The Chamber joins the Arlington chapters of the NAACP and the Sierra Club in endorsing the “Missing Middle” plan. But there has also been plenty of pushback, with many residents expressing concern about increased traffic, overcrowded schools, loss of tree canopy, noise and a loss of neighborhood “character.”

The concern for the latter was expressed last night in one of numerous emails to the County Board, opposing zoning changes, that ARLnow has been CCed on recently.

As a 10 year resident of Lyon Village, I have appreciated the quiet tree-lined streets which our neighborhood offers as well as the convenience to the high density and vibrancy of Clarendon. Unlike many in our neighborhood, I have personal experience with the effects of higher density living as our backyard abuts a multi-family dwelling at 1325 N. Hudson. Over the past decade, we have been witness to hearing drunken altercations in the parking lot, as well as the late arrival and early departure of vehicles with loud mufflers or loud stereos, and even salacious activity in the open between residents who deemed it appropriate behavior to do so in the apartment buildings parking area.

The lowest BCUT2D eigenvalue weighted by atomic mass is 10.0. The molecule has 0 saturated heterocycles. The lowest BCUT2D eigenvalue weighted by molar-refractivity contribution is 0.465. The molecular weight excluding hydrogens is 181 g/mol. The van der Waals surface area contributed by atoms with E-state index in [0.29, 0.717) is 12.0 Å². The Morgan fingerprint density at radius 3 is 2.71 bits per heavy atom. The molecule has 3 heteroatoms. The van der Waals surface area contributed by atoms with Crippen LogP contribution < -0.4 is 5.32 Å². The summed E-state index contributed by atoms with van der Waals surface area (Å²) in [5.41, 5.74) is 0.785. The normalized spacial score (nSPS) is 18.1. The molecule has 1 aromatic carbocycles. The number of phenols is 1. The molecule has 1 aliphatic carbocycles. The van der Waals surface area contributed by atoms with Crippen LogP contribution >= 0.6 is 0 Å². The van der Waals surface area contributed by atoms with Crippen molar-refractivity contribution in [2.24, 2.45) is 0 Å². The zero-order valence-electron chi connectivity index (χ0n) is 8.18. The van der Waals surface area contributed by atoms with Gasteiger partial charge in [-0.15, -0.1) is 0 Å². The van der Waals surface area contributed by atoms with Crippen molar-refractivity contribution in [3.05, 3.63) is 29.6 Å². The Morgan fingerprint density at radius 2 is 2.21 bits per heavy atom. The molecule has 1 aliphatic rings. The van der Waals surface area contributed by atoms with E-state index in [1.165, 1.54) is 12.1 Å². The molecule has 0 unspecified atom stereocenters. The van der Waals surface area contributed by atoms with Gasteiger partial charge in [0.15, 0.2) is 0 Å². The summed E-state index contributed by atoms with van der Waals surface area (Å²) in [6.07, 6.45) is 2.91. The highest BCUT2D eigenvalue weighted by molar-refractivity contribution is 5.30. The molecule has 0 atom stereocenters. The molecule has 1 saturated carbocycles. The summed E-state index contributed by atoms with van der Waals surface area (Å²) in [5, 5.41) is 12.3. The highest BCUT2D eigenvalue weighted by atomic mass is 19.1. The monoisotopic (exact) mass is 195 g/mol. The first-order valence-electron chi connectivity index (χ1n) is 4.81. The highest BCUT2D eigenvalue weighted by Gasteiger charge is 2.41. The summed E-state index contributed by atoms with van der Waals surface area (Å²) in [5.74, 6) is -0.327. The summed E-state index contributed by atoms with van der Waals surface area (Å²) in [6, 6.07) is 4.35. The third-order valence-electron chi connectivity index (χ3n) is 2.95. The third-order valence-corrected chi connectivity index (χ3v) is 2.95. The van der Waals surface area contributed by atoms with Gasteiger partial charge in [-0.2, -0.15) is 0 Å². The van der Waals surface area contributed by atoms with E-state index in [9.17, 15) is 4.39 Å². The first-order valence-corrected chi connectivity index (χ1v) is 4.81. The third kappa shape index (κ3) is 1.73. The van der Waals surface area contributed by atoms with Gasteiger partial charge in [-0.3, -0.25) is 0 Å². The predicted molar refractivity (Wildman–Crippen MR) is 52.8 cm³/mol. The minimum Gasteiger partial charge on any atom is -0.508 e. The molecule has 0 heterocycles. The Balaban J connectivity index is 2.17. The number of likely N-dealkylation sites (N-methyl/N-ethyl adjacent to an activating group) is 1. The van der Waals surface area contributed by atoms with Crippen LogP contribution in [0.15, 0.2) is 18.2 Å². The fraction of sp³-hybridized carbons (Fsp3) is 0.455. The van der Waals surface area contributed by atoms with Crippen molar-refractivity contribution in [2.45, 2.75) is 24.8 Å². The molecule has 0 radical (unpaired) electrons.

While all of these events are possible in any urban/suburban neighborhood, the likelihood of any occurring increases with greater population density.

I urge you to consider alternative means to provide housing opportunities in Arlington that do not include changing the character of single-family home neighborhoods which many of us cherish.

The County Board is set to wade into the debate in July when it votes on whether to advance the Missing Middle study to a third phase. The push and pull of advocates and opponents pushing for more or less density raises a question: is there a middle ground?

This morning’s poll question asks whether there’s an upper bound on the number of units per multifamily building that would be acceptable to readers.